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Federal Judge Upholds Suspension of Right to Carry Guns in New Mexico Parks and Playgrounds

SANTA FE, N.M. — A federal judge cleared the way Wednesday for enforcement of a public health order that suspends the right to carry guns at public parks and playgrounds in New Mexico’s largest metro area.

The order from U.S. District Judge David Urias rejects a request from gun rights advocates to block temporary firearms restrictions as legal challenges move forward.

It marks a victory for Gov. Michelle Lujan Grisham and her advocacy for temporary gun restrictions in response to recent shootings around the state that left children dead.

The standoff is one of many in the wake of a U.S. Supreme Court decision last year expanding gun rights, as leaders in politically liberal-leaning states explore new avenues for restrictions.

In New Mexico, the attempted restrictions have ignited a furor of public protests, prompted Republican calls for the governor’s impeachment and exposed divisions among top Democratic officials.

Lujan Grisham, a Democrat, continued to argue this week that some sensitive public spaces should be off limits from open or concealed carry of firearms.

Gun rights advocates have filed an array of lawsuits and court motions aimed at blocking the restrictions in her order, arguing that even a new, scaled-back version would deprive Albuquerque-area residents of 2nd Amendment rights to carry in public for self-defense.

But Urias ruled that plaintiffs had not shown a substantial likelihood of success in court, in denying a request for an injunction.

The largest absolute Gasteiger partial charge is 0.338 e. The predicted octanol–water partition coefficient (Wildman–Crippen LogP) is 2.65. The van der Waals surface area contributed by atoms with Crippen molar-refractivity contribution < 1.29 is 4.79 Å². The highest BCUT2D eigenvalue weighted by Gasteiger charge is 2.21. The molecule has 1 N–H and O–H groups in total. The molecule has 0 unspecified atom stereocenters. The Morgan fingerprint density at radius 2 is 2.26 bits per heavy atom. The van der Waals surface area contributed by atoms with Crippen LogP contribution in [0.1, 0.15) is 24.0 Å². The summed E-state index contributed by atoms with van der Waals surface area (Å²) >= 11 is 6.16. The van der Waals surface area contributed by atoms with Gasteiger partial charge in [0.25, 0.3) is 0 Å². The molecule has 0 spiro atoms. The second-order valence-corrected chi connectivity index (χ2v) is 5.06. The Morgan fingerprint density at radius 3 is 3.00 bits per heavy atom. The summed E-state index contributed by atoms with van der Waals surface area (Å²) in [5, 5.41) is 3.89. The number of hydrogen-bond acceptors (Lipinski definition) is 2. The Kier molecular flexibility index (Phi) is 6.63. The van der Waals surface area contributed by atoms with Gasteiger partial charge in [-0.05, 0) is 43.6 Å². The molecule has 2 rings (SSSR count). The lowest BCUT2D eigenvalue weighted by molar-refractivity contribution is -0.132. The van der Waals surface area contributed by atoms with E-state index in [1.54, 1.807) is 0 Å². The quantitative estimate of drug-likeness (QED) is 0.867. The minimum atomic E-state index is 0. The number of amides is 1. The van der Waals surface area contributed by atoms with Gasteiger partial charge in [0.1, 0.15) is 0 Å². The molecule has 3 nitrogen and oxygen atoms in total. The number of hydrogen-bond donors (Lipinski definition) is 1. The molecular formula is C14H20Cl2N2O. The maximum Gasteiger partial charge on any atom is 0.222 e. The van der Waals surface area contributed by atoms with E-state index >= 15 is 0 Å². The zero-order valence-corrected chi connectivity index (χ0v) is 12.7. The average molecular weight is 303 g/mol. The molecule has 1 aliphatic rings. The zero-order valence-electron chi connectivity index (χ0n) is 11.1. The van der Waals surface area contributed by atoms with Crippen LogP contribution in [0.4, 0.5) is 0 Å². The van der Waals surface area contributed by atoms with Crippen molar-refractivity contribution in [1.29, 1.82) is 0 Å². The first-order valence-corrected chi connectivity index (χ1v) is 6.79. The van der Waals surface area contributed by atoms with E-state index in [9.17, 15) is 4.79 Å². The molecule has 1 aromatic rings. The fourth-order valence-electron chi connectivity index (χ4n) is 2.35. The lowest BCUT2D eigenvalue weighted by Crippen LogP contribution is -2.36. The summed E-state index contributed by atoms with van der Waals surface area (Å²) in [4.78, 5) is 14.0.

The governor’s initial order would have suspended gun-carry rights in most public places in the Albuquerque area, while the current version applies only to public parks and playgrounds with an exception that ensures access to a municipal shooting range park. The restrictions were tied to a statistical threshold for violent crime that applies only to Albuquerque and the surrounding area.

State police have authority under the order to assess civil penalties and a fine of up to $5,000, but the sheriff and Albuquerque’s police chief had refused to enforce it.

The rest of the public health order has remained intact, including directives for monthly inspections of firearms dealers statewide, reports on gunshot victims at New Mexico hospitals, wastewater testing for illicit substances at schools, safe-surrender programs for gun owners who choose to decommission firearms they no longer want and more.

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